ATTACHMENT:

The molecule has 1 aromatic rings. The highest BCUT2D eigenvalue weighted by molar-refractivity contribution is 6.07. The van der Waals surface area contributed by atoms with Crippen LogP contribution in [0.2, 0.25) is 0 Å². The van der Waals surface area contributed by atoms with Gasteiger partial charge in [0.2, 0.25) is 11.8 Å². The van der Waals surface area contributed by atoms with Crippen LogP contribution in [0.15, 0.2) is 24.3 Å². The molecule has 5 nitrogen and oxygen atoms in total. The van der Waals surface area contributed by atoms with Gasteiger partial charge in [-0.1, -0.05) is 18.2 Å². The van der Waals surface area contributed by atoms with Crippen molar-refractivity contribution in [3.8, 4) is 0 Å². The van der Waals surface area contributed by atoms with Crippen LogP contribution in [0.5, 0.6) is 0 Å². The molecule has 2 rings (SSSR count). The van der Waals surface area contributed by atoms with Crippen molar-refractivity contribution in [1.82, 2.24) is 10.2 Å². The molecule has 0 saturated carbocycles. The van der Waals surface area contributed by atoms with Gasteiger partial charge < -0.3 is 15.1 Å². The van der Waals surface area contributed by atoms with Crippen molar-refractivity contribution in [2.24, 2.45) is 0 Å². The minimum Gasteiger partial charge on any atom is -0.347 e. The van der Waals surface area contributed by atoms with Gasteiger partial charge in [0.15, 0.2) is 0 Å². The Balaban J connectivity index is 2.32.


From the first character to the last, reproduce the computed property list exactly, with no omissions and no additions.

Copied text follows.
The molecule has 1 aromatic rings. The highest BCUT2D eigenvalue weighted by molar-refractivity contribution is 6.07. The van der Waals surface area contributed by atoms with Crippen LogP contribution in [0.2, 0.25) is 0 Å². The van der Waals surface area contributed by atoms with Gasteiger partial charge in [0.2, 0.25) is 11.8 Å². The van der Waals surface area contributed by atoms with Crippen LogP contribution in [0.15, 0.2) is 24.3 Å². The molecule has 5 nitrogen and oxygen atoms in total. The van der Waals surface area contributed by atoms with Gasteiger partial charge in [-0.1, -0.05) is 18.2 Å². The van der Waals surface area contributed by atoms with Crippen molar-refractivity contribution in [3.8, 4) is 0 Å². The van der Waals surface area contributed by atoms with Crippen LogP contribution in [0.5, 0.6) is 0 Å². The molecule has 2 rings (SSSR count). The van der Waals surface area contributed by atoms with Crippen molar-refractivity contribution in [1.82, 2.24) is 10.2 Å². The molecule has 0 saturated carbocycles. The van der Waals surface area contributed by atoms with Gasteiger partial charge < -0.3 is 15.1 Å². The van der Waals surface area contributed by atoms with Crippen molar-refractivity contribution in [2.24, 2.45) is 0 Å². The minimum Gasteiger partial charge on any atom is -0.347 e. The van der Waals surface area contributed by atoms with Gasteiger partial charge in [0.15, 0.2) is 0 Å². The Balaban J connectivity index is 2.32.